Beckham in McKinley Stadium walking alongside Anton Del Rosario.

David Beckham was in Manila for less than a day but had time for a chat — and a game with kids

The former football superstar talked about what keeps him insecure, the changes in his style, and the importance of allowing children to get into sports.
Bam V. Abellon | Oct 14 2019

Clad in a dark Ralph Lauren suit and a sleek piece of Tudor, David Beckham arrived at his media conference at the Enderun Colleges in Taguig City, Sunday afternoon, October 13. The former superstar football player is here in Manila to promote AIA Philam Life insurance. He is the brand’s global ambassador.

It was a full day for the Englishman. In the morning he was at the McKinley Stadium, also in Taguig City, to participate in a football clinic organized by Philam Life 7, a tournament founded by former Philippine national football team member Anton Del Rosario.

Sunday morning was spent in a football clinic organized by Philam Life 7, a tournament founded by former Philippine national football team member Anton Del Rosario.

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This is Beckham’s third time in the Philippines. In 2011, he played against the Philippine Azkals football team—at the time, he was a player for LA Galaxy. In 2014, he visited the survivors of Super Typhoon Yolanda in Tacloban City as a goodwill ambassador for the United Nations Children’s Fund (UNICEF).

The conversations this time around revolved around living a healthy lifestyle and achieving balance in one’s life. The latter is something the globetrotting businessman is still trying to figure out. When he has time, he makes breakfast for his four kids (with fashion designer and businesswoman Victoria Beckham). He also tries to drive them to and pick them up from school. On the former, he says, a healthy lifestyle these days has a lot to do with getting enough sleep.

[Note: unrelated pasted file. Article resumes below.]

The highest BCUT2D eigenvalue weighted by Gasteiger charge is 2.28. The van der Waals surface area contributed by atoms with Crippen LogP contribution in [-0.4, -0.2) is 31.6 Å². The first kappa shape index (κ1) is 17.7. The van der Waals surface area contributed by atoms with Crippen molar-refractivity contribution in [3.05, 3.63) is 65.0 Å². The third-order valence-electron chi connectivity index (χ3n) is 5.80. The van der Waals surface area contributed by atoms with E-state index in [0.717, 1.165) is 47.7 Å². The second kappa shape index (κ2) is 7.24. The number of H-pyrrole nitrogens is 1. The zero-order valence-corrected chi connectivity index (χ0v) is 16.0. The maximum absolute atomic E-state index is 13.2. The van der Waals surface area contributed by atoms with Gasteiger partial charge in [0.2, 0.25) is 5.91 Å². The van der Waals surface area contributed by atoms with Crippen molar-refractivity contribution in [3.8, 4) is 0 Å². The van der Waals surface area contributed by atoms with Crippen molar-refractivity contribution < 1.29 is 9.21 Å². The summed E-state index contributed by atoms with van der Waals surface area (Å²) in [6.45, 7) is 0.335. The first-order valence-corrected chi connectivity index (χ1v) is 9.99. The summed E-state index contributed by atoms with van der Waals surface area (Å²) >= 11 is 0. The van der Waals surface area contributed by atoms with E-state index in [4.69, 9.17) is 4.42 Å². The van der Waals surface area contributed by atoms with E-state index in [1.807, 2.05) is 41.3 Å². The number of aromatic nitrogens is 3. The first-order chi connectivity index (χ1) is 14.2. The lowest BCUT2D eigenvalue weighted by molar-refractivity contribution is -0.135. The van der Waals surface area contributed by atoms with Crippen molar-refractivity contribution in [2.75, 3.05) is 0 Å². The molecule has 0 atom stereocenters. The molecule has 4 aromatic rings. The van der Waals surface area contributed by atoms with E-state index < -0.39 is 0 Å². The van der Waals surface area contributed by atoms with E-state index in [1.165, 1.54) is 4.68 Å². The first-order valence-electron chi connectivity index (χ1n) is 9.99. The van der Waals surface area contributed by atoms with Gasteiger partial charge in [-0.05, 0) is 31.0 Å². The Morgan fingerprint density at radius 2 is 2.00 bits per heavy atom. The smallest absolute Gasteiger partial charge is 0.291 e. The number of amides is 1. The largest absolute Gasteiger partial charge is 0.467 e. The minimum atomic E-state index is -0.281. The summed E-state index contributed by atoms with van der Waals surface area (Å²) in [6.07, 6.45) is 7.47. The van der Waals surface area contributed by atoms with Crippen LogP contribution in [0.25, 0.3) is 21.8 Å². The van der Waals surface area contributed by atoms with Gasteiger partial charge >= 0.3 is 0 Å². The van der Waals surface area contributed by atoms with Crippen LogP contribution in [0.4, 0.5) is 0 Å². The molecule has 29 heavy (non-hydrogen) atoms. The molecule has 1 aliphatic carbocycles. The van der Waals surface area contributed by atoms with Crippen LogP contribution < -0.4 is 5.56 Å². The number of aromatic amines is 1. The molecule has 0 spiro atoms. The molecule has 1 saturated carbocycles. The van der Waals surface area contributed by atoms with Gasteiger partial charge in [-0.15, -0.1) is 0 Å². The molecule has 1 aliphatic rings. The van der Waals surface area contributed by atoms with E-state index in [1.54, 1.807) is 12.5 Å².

Beckham with AIA ambassadors Wil Dasovich, Mond Gutierrez, Solenn Heusaff and Nico Bolzico. To Beckham’s left is Leo Tan.

Beckham says he has cut down on his caffeine intake, and is trying really hard to put all his gadgets away by 9 p.m. “That’s the difficult one for most people that have businesses or work,” he says about limiting gadget use. “But it’s an important part of resting the mind and the body and preparing yourself for a good night’s sleep…I have to set an example for my kids, because our kids watch everything that we do.”

Things have changed a lot in the Beckham home, he says. These days, it’s all about the children: Brooklyn, 20; Romeo, 17; Cruz, 14; Harper, 8. Even his insecurities—yes, he still has some—are about them.

He says, “As much as you try to be a confident person and feel that you are always doing the right thing, you’re not. It’s as simple as that. Since I had children, I have been more secure in myself because I think children do that for you. I think you take on their insecurities more than worrying about your own. I think that’s just what happens with children…my insecurity is just anything around what my children do or say. That’s my responsibility now.”

David was given a sepak takraw as a token of appreciation from Leo Tan, Philam Life Chief Marketing Officer.

And speaking of change, there are two things that has seen enormous transformation since the 44-year-old left his 20s: his hairstyle and fashion. His clothes are “a lot more classic” now. And his hairstyle “a little bit more relaxed now, a little bit more sensible,” he says with a laugh. “In the past, maybe I did some crazy hairstyles, some hairstyles that I definitely won’t do now.”

But don’t get too accustomed to this relaxed, sensible and classic Beckham just yet. The former fashion rebel actually wouldn’t mind wearing his much-talked-about sarongs again. “I think that’s one of the look that I could bring back…Maybe I could buy some from here—even better.”

As much as he loves football, Beckham’s online footprint would show that, like a lot of Filipinos, he, too, is a huge fan of basketball—and of the LA Lakers. And he’d like to share this passion for sports to people around the globe, especially to kids.

“I also am a fan of kids playing any sport,” he says. “Because I think it’s important. It’s teambuilding. It gives them encouragement. It makes them feel good when they’re playing, when they’re good at something. So whether it’s football, basketball, tennis, hockey, whatever it is, I think it’s important for any child to play some kind of sport because it’s not about how you look. It’s how you feel. And doing some form or kind of exercise makes you feel good.”

In his professional career, however, football still takes center stage.

In 2007, he started a deal with Major League Soccer (MLS), a men’s professional soccer league in the United States. MLS is sanctioned by the official governing body of United States football, the United States Soccer Federation (USSF).

After years of talks, Inter Miami, an MLS franchise that he co-owns, will have its first game on February 2020. “It has been a longtime coming,” he says. He is predicting it would be an “emotional” and “proud” moment. The footballer retired in 2013 after winning 19 major trophies during his senior career. “I know what I’ve been through to get to this point.”